In the early 2000’s, corporate social responsibility (CSR) was seldom discussed by business leaders, with Unilever very much paving the way, explicitly highlighting its CSR activity and its impact.
In fact, during 1999 and 2000, nine Unilever companies tested a framework to evaluate and manage their performance in CSR. Fast forward to 2020, the world is enduring a global pandemic and a strong, clearly defined CSR policy is now an absolute must for both large organisations and budding start-ups looking to withstand the downturn and come out on top.
Here, Philip Webb founder and managing director of Investors in Community, explores how organisations can go beyond the traditional forms of CSR – that can feel irrelevant to employees – and embrace the new age of Human Social Responsibility (HSR), to improve the bottom line, promote staff engagement and genuinely help the wider community.
Trade unions and business leaders were at loggerheads on Monday night over Boris Johnson’s “back to work” strategy, following claims that employees’ lives could be put at risk as the British prime minister tries to restart the economy.
Labour leader Keir Starmer joined unions in demanding that businesses should be required to publish coronavirus risk assessments, with tough enforcement against reckless employers.
But business leaders say that publishing workplace risk assessments would be overly bureaucratic for small companies that already adhere to high standards of health and safety regulation.
They also want Alok Sharma, business secretary, to set out a clear legal framework for the reopening of workplaces, in an effort to allay fears of massive lawsuits if a staff member were to fall ill or die from coronavirus.
The tension came as Mr Sharma finalised seven documents intended to show how Britons could safely return to work, and Mr
ASX-listed funds manager and retail landlord Primewest has offered to cover the cost of professional advice for its retail and commercial tenants affected by COVID-19, in a partnership with multinational accounting firm RSM.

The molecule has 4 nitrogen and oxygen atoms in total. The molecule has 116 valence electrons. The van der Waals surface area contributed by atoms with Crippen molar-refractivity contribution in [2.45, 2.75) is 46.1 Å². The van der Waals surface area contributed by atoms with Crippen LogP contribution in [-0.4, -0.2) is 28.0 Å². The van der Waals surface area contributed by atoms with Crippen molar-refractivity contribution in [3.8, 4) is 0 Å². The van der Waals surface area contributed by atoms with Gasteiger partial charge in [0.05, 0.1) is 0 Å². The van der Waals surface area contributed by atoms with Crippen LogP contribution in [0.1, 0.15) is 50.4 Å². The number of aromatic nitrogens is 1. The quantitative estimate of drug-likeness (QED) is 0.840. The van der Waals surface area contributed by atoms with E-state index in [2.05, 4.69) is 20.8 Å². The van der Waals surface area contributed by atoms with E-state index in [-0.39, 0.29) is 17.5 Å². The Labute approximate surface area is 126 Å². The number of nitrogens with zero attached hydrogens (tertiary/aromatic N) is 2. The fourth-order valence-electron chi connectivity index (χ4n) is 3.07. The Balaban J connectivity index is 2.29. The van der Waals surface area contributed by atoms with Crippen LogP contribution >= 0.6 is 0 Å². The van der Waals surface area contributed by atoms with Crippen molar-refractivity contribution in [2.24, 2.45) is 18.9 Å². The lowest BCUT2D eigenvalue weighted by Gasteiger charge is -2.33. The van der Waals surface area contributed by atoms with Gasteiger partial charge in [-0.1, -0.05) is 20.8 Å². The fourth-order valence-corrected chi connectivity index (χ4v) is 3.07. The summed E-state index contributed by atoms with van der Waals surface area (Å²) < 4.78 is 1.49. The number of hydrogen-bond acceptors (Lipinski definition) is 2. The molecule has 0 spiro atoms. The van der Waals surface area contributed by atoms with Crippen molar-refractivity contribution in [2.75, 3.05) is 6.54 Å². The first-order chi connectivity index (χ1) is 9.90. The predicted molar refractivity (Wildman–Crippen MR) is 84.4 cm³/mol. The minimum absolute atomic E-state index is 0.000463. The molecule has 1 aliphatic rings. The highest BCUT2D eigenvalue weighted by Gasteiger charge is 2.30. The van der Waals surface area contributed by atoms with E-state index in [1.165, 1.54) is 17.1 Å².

Under the deal, Primewest will pay for its tenants to access RSM’s expertise to determine whether they are eligible for government stimulus, as well as advice on how to proceed with the application process.
Tenants will also receive assistance to prepare financial information to obtain rent relief under the new commercial tenancy code of conduct.
Primewest director David Schwartz said the company had more than 1,600 tenants in its $1 billion-plus retail portfolio across Australia, many of which are small businesses.
“For us, our philosophy is that a dead tenant is not a good tenant, so we have got to do everything that we can to make sure that they survive,” Mr Schwartz told Business
U.S. investors are consuming more financial news and are eager for more positive news related to how businesses are planning to recover from the economic disruption of the pandemic, according to a survey released Monday.
The majority of survey respondents (56%) agreed or strongly agreed that they want to see and read more stories about businesses’ plans to recover from the pandemic, while just 13% disagreed. The demand for coverage about businesses’ recovery plans was measurably higher among investors (62%) than non-investors (49%).
Nearly half — 46% — said they are reading or watching more financial news now than they were before COVID-19, while 26% said they are consuming less.
“As more states begin to relax stay-at-home restrictions and businesses across the U.S. weigh their options, investors are clearly hungry for actionable insights on the direction of the economy, financial markets and specific industry sectors,” said Richard Dukas, CEO of